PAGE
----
Qantas is set to launch seven weekly return flights on yet another exclusive Rex route as the bitter row between the airlines deepens.
The flag carrier will add Burnie–Melbourne to its network for the first time in 15 years, using its 50-seat Bombardier Q300 turboprops.
It marks another escalation in the war of words between the two airlines, which have for months been involved in a tit-for-tat argument over launching new services.
From 21 June, QantasLink will operate seven weekly return flights from Burnie to Melbourne, adding 700 seats on the route each week.
QantasLink CEO John Gissing said the news would offer travellers and the business community more choice.
“We’re promoting these new flights to millions of our frequent flyers across the country and think they’ll enjoy the benefits of our premium service, including complimentary food and drinks, baggage and lounge access before they fly out,” said Gissing.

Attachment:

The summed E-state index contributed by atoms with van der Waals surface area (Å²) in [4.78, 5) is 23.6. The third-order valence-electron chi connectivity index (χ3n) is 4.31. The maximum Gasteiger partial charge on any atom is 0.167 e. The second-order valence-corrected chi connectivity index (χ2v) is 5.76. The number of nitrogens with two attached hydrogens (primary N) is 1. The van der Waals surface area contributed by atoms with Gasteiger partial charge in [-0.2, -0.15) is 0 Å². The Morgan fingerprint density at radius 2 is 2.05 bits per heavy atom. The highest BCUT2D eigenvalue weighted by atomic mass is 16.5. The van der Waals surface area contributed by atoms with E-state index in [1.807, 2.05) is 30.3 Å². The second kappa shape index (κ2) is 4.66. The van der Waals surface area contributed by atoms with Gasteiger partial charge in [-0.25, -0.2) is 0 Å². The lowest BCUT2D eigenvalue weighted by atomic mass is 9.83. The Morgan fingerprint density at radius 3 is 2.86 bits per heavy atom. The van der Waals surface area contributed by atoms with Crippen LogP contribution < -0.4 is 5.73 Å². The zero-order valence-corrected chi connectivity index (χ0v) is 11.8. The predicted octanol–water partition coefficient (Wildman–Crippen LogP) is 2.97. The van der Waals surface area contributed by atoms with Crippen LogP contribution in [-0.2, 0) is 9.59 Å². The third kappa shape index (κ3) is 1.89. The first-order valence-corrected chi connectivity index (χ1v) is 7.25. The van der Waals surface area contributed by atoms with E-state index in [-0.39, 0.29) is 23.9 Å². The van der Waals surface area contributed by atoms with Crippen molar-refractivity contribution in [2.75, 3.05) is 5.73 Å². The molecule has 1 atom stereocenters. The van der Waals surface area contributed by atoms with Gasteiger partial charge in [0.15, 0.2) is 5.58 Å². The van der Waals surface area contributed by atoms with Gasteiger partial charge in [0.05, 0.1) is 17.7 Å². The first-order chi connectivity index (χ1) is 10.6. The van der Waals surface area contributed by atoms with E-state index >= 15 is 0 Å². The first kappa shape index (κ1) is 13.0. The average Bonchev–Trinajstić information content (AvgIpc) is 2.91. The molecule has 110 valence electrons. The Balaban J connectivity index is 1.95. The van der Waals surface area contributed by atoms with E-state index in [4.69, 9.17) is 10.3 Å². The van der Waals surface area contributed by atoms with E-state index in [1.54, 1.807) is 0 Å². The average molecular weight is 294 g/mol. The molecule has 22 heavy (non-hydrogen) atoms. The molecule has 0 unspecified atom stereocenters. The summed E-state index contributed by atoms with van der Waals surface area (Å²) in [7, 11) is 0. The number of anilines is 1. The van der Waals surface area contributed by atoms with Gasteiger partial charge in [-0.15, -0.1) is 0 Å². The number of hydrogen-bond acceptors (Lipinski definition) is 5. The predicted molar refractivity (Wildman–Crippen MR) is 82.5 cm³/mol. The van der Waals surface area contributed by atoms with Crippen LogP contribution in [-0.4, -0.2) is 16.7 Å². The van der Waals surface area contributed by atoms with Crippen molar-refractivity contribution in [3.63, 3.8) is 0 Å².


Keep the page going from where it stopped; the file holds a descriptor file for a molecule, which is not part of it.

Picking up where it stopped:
The row between the two airlines began in February when Rex accused Qantas of uncompetitive behaviour by launching rival services on its previously exclusive routes: Sydney—Orange, Sydney–Merimbula, Sydney–Griffith, Melbourne–Merimbula, Melbourne–Albury, Melbourne–Wagga Wagga, Melbourne–Mount Gambier, Adelaide–Mount Gambier.
Outlining his case at a Senate committee at the time, Sharp said the routes Qantas moved into are too small for them to make a profit on.
“They’re doing it because they want to swamp us, to push us out of our traditional marketplace and to hurt us financially so that in turn hurts us in our expansion into the domestic market,” he said.
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“Rex’s idea of competition is that it’s something that happens to other people, because they believe they have an enshrined right to be the only carrier on some regional routes,” Qantas said.
Finally, two weeks ago, Joyce and Sharp exchanged withering newspaper columns about each other in the AFR.
“It’s a well-known fact in the industry that Rex has now chalked up another dubious honour,” wrote Joyce. “It has presided over the worst launch of a new jet airline in Australia’s aviation history, with empty aircraft and announced routes that have never been flown.”
It came after Sharp wrote that Joyce was a hypocrite for going “cap in hand” to the federal government for help.
“Qantas is now so desperate that it is willing to risk universal ridicule just to get its hands on more cash at any cost,” he wrote.
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